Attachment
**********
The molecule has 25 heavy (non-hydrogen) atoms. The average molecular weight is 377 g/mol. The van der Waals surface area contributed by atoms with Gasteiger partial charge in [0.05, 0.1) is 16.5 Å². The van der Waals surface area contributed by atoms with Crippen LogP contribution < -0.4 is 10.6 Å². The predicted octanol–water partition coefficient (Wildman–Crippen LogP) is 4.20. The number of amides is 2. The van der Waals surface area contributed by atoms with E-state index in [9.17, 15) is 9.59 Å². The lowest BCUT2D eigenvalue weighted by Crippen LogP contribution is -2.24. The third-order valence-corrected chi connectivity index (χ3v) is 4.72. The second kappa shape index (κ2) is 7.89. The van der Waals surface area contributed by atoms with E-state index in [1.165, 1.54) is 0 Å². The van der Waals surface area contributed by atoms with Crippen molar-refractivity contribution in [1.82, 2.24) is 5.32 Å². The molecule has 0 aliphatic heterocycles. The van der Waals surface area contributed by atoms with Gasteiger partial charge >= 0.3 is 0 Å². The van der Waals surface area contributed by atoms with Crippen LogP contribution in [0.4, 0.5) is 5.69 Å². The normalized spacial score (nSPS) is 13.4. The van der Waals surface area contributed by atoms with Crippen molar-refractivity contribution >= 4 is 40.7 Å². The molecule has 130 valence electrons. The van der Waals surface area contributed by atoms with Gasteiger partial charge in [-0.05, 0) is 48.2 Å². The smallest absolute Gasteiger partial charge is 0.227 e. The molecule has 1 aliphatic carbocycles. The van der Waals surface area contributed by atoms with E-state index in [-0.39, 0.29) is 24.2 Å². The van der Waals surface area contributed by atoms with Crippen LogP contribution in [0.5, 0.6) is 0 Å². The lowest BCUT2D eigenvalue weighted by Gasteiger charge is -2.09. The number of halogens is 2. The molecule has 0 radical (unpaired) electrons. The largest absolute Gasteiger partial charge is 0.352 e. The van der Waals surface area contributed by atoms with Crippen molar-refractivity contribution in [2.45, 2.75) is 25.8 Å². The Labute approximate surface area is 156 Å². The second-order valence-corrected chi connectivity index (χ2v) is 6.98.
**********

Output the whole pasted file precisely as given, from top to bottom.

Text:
The molecule has 25 heavy (non-hydrogen) atoms. The average molecular weight is 377 g/mol. The van der Waals surface area contributed by atoms with Gasteiger partial charge in [0.05, 0.1) is 16.5 Å². The van der Waals surface area contributed by atoms with Crippen LogP contribution < -0.4 is 10.6 Å². The predicted octanol–water partition coefficient (Wildman–Crippen LogP) is 4.20. The number of amides is 2. The van der Waals surface area contributed by atoms with E-state index in [9.17, 15) is 9.59 Å². The lowest BCUT2D eigenvalue weighted by Crippen LogP contribution is -2.24. The third-order valence-corrected chi connectivity index (χ3v) is 4.72. The second kappa shape index (κ2) is 7.89. The van der Waals surface area contributed by atoms with E-state index in [1.165, 1.54) is 0 Å². The van der Waals surface area contributed by atoms with Crippen molar-refractivity contribution in [1.82, 2.24) is 5.32 Å². The molecule has 0 aliphatic heterocycles. The van der Waals surface area contributed by atoms with Gasteiger partial charge >= 0.3 is 0 Å². The van der Waals surface area contributed by atoms with Crippen LogP contribution in [0.4, 0.5) is 5.69 Å². The normalized spacial score (nSPS) is 13.4. The van der Waals surface area contributed by atoms with Crippen molar-refractivity contribution >= 4 is 40.7 Å². The molecule has 130 valence electrons. The van der Waals surface area contributed by atoms with Gasteiger partial charge in [-0.05, 0) is 48.2 Å². The smallest absolute Gasteiger partial charge is 0.227 e. The molecule has 1 aliphatic carbocycles. The van der Waals surface area contributed by atoms with E-state index in [-0.39, 0.29) is 24.2 Å². The van der Waals surface area contributed by atoms with Crippen LogP contribution in [0.5, 0.6) is 0 Å². The lowest BCUT2D eigenvalue weighted by Gasteiger charge is -2.09. The number of halogens is 2. The molecule has 0 radical (unpaired) electrons. The largest absolute Gasteiger partial charge is 0.352 e. The van der Waals surface area contributed by atoms with Crippen molar-refractivity contribution in [2.45, 2.75) is 25.8 Å². The Labute approximate surface area is 156 Å². The second-order valence-corrected chi connectivity index (χ2v) is 6.98.